You are continuing your partnership with Comedy Central with a first-look deal for Viacom. You aren’t starring together in any of the shows you are developing. What are your thoughts about starring together again down the line?
Jacobson: That’s the thing that sucks. I feel like we would forever be associated with Abbi and Ilana, especially in the near future, if we ever did anything together. Of course I would love to, but I just think that we have to give it some space and time.
Glazer: It’s such a privilege, especially as young women, to be able to end something in this way — while it’s strong and powerful and it's our choice to end it. And also that our choice is being supported by Comedy Central. So I just want to revel in that for a while and feel what that feels like, because that’s a rare privilege.
Abbi, you are working on a League of Their Own series for Amazon. Can you talk about the projects you each have next?
Glazer: I have some movies and standup that I’m lining up for this year. But beyond that, I’m still in a nebulous place regarding sharing it.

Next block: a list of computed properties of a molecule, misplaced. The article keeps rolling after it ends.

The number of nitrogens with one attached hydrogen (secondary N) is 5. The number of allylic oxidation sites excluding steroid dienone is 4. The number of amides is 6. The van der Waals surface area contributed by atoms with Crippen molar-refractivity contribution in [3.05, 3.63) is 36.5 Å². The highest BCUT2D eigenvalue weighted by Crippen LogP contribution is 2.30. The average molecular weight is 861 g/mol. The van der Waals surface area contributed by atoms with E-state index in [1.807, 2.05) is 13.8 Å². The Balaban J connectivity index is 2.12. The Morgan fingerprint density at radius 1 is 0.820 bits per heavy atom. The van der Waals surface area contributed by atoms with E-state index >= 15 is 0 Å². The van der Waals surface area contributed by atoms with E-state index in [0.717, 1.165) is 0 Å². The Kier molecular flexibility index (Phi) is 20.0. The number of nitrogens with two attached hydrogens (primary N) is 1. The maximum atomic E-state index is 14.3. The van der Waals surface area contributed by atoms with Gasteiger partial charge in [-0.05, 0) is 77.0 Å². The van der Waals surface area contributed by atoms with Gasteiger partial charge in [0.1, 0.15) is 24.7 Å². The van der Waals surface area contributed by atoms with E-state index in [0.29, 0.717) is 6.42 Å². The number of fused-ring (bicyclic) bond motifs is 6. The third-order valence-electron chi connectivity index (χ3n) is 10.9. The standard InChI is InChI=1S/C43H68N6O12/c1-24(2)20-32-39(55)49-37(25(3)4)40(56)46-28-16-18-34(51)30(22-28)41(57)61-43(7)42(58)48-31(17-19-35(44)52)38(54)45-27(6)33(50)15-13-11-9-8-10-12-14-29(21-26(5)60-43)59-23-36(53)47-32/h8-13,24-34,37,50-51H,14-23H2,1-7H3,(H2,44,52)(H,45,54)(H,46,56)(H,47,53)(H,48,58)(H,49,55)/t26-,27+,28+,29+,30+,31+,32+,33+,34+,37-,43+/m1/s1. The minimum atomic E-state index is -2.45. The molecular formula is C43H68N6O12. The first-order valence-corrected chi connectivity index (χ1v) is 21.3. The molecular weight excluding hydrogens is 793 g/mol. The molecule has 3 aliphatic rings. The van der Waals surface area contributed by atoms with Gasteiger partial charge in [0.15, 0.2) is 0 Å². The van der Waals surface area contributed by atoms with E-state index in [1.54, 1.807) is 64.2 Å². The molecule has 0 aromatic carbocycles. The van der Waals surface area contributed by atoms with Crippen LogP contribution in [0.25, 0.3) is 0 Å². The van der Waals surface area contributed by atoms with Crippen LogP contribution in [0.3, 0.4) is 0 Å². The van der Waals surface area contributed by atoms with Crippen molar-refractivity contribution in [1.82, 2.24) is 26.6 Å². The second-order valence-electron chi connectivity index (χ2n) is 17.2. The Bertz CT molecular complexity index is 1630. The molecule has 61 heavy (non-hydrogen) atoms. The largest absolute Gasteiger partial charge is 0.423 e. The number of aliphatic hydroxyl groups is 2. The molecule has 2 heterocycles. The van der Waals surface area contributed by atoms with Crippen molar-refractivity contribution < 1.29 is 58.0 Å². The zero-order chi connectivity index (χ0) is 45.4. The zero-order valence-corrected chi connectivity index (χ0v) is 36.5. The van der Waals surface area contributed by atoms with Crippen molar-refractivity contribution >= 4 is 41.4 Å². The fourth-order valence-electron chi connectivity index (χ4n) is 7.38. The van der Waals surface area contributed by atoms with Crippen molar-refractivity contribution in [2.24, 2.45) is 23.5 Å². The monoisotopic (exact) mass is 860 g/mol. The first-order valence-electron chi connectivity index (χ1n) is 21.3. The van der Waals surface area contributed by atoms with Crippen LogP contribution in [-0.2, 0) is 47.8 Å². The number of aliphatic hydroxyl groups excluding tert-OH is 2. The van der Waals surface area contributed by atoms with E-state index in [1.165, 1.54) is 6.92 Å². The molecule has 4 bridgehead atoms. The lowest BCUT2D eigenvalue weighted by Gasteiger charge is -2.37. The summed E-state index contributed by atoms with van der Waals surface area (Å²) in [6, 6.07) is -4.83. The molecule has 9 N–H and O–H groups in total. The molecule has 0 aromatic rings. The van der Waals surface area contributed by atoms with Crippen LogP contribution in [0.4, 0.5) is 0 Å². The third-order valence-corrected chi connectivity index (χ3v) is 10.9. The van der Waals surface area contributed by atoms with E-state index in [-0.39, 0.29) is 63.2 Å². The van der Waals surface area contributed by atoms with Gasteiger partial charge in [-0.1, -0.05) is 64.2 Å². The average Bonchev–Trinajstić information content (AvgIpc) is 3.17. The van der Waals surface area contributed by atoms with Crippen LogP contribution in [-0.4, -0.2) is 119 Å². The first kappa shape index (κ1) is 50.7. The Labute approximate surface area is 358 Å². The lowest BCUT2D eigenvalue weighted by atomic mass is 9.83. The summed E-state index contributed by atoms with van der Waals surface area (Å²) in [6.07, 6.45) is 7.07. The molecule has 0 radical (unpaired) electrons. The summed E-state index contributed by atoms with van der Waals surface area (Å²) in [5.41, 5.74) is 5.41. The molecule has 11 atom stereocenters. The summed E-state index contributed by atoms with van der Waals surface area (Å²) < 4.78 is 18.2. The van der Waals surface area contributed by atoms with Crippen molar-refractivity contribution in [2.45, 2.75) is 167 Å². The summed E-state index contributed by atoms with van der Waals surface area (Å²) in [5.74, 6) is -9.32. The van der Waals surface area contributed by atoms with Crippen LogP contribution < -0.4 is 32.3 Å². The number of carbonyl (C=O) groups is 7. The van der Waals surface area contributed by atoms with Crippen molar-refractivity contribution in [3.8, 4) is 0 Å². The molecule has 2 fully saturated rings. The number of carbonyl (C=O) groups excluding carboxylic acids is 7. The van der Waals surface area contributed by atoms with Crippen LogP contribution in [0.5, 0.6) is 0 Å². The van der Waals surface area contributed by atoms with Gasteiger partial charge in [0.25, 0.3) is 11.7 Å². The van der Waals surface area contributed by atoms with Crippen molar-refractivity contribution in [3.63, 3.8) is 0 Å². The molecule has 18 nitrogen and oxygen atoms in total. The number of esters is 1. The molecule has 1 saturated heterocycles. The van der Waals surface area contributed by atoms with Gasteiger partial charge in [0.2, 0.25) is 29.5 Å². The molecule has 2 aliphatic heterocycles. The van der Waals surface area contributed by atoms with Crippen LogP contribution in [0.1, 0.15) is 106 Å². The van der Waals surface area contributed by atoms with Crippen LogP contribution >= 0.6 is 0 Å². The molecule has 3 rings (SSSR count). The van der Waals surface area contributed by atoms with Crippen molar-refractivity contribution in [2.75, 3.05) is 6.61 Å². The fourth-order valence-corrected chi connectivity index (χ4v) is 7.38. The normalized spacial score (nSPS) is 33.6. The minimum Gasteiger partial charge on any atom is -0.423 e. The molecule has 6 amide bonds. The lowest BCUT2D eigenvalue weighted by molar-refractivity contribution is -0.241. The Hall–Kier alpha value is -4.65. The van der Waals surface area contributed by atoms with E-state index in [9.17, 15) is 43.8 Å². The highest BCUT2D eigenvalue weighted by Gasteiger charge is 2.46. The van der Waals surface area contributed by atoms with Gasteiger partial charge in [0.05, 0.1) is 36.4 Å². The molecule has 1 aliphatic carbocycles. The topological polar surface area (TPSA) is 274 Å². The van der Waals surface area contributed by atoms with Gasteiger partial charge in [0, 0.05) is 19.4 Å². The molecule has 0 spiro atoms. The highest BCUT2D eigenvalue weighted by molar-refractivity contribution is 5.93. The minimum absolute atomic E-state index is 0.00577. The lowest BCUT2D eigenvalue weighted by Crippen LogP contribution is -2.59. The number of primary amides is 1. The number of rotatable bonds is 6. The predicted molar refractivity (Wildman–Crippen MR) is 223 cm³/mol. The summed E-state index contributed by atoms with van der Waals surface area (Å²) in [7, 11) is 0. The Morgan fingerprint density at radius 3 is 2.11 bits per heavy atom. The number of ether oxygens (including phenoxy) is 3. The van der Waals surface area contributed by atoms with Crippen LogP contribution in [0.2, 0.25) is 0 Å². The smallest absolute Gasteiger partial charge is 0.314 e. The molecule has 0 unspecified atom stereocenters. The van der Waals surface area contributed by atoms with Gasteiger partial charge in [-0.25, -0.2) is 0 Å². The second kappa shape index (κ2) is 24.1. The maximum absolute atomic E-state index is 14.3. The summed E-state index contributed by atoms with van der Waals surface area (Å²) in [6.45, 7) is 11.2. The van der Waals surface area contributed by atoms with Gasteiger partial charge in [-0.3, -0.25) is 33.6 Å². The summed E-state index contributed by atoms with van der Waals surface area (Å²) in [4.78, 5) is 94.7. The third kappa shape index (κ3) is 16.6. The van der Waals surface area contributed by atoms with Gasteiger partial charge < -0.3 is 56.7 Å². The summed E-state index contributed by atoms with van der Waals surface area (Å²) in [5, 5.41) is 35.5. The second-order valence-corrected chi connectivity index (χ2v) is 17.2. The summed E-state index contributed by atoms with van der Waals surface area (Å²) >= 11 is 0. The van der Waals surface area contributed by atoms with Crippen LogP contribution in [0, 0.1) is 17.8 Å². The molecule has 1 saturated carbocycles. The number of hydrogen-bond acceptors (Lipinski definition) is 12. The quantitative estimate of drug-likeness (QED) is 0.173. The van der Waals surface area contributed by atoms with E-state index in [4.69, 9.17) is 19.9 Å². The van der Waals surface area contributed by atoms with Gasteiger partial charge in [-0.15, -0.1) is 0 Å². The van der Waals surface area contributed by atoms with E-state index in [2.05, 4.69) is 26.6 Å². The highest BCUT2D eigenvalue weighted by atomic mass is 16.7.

Jacobson: I don’t really have anything new to say about it. Just making a pilot right now.
On a closing note — what are you most proud of accomplishing with Broad City's final season?
Glazer: I’m really proud of Abbi for sharing her life experience with opening herself up to dating women. That was a brave vesselage of oneself and was fucking cool. That was such a perfect — in real life and in the show — response to Ilana’s fluidity, and it was so fun for the girls to talk about it and to have that tension between the characters. It was brave and strong and vulnerable.
Jacobson: I’m most proud that we attempted to tackle more serious or life-changing plotlines for the characters, both individually and together. And that the last couple of episodes have been simultaneously sad and funny, and that’s a difficult balance beam to walk. I’m really proud of the fact that within some of these episodes we manage to still be laughing in these sad scenes, and that’s the kind of comedy I love. Because it comes right back to being grounded. I was thinking lately that I’ve always been confident in the show, but now I do really feel like we have left the comedy world very different than when we came.
Glazer: Same. Now that it’s over, I feel like I’m ready to brag.
Jacobson: I don’t feel like that’s bragging. Maybe it is. I guess we just don’t say that very often, so it’s OK?
Glazer: It is OK. It’s time. When we first started doing this, people were telling us what the show meant feminist-wise. I feel like I have a real grip now on what we’ve done and what it means to people. I just fucking love Broad City! I feel like the whole thing is such a privilege and a blessing.